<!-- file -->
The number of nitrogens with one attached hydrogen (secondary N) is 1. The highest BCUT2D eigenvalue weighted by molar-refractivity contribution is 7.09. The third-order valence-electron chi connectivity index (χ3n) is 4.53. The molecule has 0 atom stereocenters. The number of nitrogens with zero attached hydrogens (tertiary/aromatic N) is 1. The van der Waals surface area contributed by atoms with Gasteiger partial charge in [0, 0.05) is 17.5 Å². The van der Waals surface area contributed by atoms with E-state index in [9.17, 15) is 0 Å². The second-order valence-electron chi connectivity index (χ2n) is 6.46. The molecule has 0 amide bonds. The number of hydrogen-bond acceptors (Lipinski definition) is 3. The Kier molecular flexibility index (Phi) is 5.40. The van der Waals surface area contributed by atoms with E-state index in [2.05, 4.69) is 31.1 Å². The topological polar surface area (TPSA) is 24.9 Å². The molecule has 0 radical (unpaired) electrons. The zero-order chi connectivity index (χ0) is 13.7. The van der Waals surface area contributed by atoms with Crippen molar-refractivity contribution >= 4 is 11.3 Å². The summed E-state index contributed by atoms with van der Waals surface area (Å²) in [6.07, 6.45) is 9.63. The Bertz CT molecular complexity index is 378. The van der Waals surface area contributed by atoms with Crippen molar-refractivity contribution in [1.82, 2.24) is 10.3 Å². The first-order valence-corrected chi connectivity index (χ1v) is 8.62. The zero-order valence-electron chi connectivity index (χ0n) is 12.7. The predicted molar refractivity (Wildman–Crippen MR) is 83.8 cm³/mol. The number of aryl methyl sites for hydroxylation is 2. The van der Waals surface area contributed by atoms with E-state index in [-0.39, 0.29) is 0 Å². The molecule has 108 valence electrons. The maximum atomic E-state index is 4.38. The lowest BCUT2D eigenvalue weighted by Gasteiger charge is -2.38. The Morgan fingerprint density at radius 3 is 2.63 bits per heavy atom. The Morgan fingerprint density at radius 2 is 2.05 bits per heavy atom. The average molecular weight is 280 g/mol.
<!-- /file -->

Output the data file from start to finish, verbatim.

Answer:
The number of nitrogens with one attached hydrogen (secondary N) is 1. The highest BCUT2D eigenvalue weighted by molar-refractivity contribution is 7.09. The third-order valence-electron chi connectivity index (χ3n) is 4.53. The molecule has 0 atom stereocenters. The number of nitrogens with zero attached hydrogens (tertiary/aromatic N) is 1. The van der Waals surface area contributed by atoms with Gasteiger partial charge in [0, 0.05) is 17.5 Å². The van der Waals surface area contributed by atoms with E-state index in [9.17, 15) is 0 Å². The second-order valence-electron chi connectivity index (χ2n) is 6.46. The molecule has 0 amide bonds. The number of hydrogen-bond acceptors (Lipinski definition) is 3. The Kier molecular flexibility index (Phi) is 5.40. The van der Waals surface area contributed by atoms with E-state index in [2.05, 4.69) is 31.1 Å². The topological polar surface area (TPSA) is 24.9 Å². The molecule has 0 radical (unpaired) electrons. The zero-order chi connectivity index (χ0) is 13.7. The van der Waals surface area contributed by atoms with Crippen molar-refractivity contribution >= 4 is 11.3 Å². The summed E-state index contributed by atoms with van der Waals surface area (Å²) in [6.07, 6.45) is 9.63. The Bertz CT molecular complexity index is 378. The van der Waals surface area contributed by atoms with Crippen molar-refractivity contribution in [1.82, 2.24) is 10.3 Å². The first-order valence-corrected chi connectivity index (χ1v) is 8.62. The zero-order valence-electron chi connectivity index (χ0n) is 12.7. The predicted molar refractivity (Wildman–Crippen MR) is 83.8 cm³/mol. The number of aryl methyl sites for hydroxylation is 2. The van der Waals surface area contributed by atoms with E-state index in [-0.39, 0.29) is 0 Å². The molecule has 108 valence electrons. The maximum atomic E-state index is 4.38. The lowest BCUT2D eigenvalue weighted by Gasteiger charge is -2.38. The Morgan fingerprint density at radius 3 is 2.63 bits per heavy atom. The Morgan fingerprint density at radius 2 is 2.05 bits per heavy atom. The average molecular weight is 280 g/mol.